Re: That old Odin scenario ...

From: Piotr Gasiorowski
Message: 58356
Date: 2008-05-04

On 2008-05-04 13:33, tgpedersen wrote:

> But -t before plural -i beconmes -ci, right?

No. It remains as *-ti, we have further palatalisation to <-ci> /-ts'i/
in Polish (not to be confused with <cy> /-tsI/ from *-k- before the
masculine plural *-i (second palatalisation, the regressive part).
Elsewhere in Slavic it's just -ti.

> Well compare DEO
> 'nem [easy] adj, MDa, No. id., OSw. næmber, ON næmr "leaning easily",
> -næmr "what can be taken or learned" in cmpds. like fastnæmr
> "steadfast", netnæmr "which can be taken with a net", uppnæmr "which
> can be defeated", tornæmr "difficult to learn", corrsp. to 2nd elmt.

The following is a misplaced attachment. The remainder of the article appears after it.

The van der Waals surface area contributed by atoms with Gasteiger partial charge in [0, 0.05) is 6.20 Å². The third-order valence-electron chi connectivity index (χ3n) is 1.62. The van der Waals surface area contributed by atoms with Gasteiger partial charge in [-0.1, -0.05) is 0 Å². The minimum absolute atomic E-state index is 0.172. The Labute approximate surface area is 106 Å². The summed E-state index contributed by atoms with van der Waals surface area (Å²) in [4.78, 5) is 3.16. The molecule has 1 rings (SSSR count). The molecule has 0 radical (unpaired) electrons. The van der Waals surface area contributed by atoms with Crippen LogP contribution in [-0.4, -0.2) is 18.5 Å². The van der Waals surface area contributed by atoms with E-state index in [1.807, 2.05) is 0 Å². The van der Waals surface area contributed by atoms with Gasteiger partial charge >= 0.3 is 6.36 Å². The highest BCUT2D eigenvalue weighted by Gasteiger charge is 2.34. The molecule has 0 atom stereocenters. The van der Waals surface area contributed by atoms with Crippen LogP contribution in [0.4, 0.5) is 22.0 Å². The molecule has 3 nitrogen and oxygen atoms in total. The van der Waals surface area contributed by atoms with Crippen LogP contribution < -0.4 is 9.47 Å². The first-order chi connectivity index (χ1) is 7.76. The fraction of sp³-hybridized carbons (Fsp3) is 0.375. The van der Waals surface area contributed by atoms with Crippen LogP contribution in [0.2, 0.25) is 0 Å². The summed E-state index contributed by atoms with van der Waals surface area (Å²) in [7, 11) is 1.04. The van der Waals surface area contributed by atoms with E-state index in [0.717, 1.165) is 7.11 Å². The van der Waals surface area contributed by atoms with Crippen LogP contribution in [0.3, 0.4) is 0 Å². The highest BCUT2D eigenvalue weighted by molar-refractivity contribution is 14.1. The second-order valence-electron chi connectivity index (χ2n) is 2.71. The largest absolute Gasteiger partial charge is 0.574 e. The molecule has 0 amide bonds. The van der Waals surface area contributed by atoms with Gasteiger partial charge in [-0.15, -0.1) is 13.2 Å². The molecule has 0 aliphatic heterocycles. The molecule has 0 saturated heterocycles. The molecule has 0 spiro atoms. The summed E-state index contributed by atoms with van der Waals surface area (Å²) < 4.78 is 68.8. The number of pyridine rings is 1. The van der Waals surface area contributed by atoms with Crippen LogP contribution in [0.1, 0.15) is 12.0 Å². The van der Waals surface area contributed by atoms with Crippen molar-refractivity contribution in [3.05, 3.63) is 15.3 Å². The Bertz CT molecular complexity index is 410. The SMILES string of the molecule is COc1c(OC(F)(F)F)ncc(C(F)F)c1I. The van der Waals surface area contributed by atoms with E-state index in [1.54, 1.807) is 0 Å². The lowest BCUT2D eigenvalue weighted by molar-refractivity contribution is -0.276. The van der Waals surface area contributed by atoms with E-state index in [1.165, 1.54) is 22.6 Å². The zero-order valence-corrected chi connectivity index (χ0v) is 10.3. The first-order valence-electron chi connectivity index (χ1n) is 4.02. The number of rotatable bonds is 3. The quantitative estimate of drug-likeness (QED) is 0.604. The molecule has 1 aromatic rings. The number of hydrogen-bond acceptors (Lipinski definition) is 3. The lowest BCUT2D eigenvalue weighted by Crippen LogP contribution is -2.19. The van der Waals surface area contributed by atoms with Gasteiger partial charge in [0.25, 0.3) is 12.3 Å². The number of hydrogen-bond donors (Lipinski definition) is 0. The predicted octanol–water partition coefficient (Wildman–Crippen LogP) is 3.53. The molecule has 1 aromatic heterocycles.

> of Gothic andane:ms, Germ. angenehm "pleasant"; from Germ. *ne:mia-,
> varbal adj. of II nemme ["take, grasp,; get an impression or
> understanding of"]. - Cf. fingernem ["good with one's hands"], ...
> lærenem ["eager to learn"]... tungnem ["slow in understanding"]
> '
> and I nemme "capacity for understanding" (< *na:mia).
> It seems 'nem' is short for some sort of compound (*let-nem?); Slavic
> *nemU could be too (cf. 'tungnem'), cf. also today 'nem' "easy" being
> used of people who are fooled easily. What to do with the n- is of
> course an old problem, namely how to draw a borderline between PIE
> *em- and *nem-.

Is that supposed to account for *ne^mU 'speechless'? Anyway, Slavic
(alongside Celtic, Italic, Baltic, Tocharian and possibly Anatolian) has
reflexes of *h1em- only (none of *nem-), so the *ne- + *h1em- etymology
is not particularly problematic _within_ Slavic.